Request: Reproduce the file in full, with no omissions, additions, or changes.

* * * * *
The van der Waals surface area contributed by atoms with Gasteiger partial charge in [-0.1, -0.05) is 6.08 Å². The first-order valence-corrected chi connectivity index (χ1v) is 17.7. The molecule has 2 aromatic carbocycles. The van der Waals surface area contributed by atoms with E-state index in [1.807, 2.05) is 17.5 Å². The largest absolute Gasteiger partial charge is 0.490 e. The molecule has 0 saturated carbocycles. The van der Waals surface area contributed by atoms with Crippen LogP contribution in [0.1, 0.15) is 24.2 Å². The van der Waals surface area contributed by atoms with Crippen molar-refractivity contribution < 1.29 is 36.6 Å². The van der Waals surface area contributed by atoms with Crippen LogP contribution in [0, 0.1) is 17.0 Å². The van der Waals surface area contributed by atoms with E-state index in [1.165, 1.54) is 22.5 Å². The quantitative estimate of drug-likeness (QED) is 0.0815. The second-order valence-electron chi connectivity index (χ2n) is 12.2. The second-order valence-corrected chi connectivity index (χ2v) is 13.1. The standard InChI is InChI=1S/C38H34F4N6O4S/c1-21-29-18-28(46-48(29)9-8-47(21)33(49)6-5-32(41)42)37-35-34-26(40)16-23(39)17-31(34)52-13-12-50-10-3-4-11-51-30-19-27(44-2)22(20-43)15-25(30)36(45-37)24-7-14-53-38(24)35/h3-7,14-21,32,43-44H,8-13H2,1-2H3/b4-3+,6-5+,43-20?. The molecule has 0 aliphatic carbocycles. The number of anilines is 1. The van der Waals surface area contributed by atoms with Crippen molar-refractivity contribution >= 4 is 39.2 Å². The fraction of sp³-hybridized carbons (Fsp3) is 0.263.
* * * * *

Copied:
The van der Waals surface area contributed by atoms with Gasteiger partial charge in [-0.1, -0.05) is 6.08 Å². The first-order valence-corrected chi connectivity index (χ1v) is 17.7. The molecule has 2 aromatic carbocycles. The van der Waals surface area contributed by atoms with E-state index in [1.807, 2.05) is 17.5 Å². The largest absolute Gasteiger partial charge is 0.490 e. The molecule has 0 saturated carbocycles. The van der Waals surface area contributed by atoms with Crippen LogP contribution in [0.1, 0.15) is 24.2 Å². The van der Waals surface area contributed by atoms with Crippen molar-refractivity contribution < 1.29 is 36.6 Å². The van der Waals surface area contributed by atoms with Crippen LogP contribution in [0, 0.1) is 17.0 Å². The van der Waals surface area contributed by atoms with E-state index in [1.165, 1.54) is 22.5 Å². The quantitative estimate of drug-likeness (QED) is 0.0815. The second-order valence-electron chi connectivity index (χ2n) is 12.2. The second-order valence-corrected chi connectivity index (χ2v) is 13.1. The standard InChI is InChI=1S/C38H34F4N6O4S/c1-21-29-18-28(46-48(29)9-8-47(21)33(49)6-5-32(41)42)37-35-34-26(40)16-23(39)17-31(34)52-13-12-50-10-3-4-11-51-30-19-27(44-2)22(20-43)15-25(30)36(45-37)24-7-14-53-38(24)35/h3-7,14-21,32,43-44H,8-13H2,1-2H3/b4-3+,6-5+,43-20?. The molecule has 0 aliphatic carbocycles. The number of anilines is 1. The van der Waals surface area contributed by atoms with Crippen molar-refractivity contribution >= 4 is 39.2 Å². The fraction of sp³-hybridized carbons (Fsp3) is 0.263.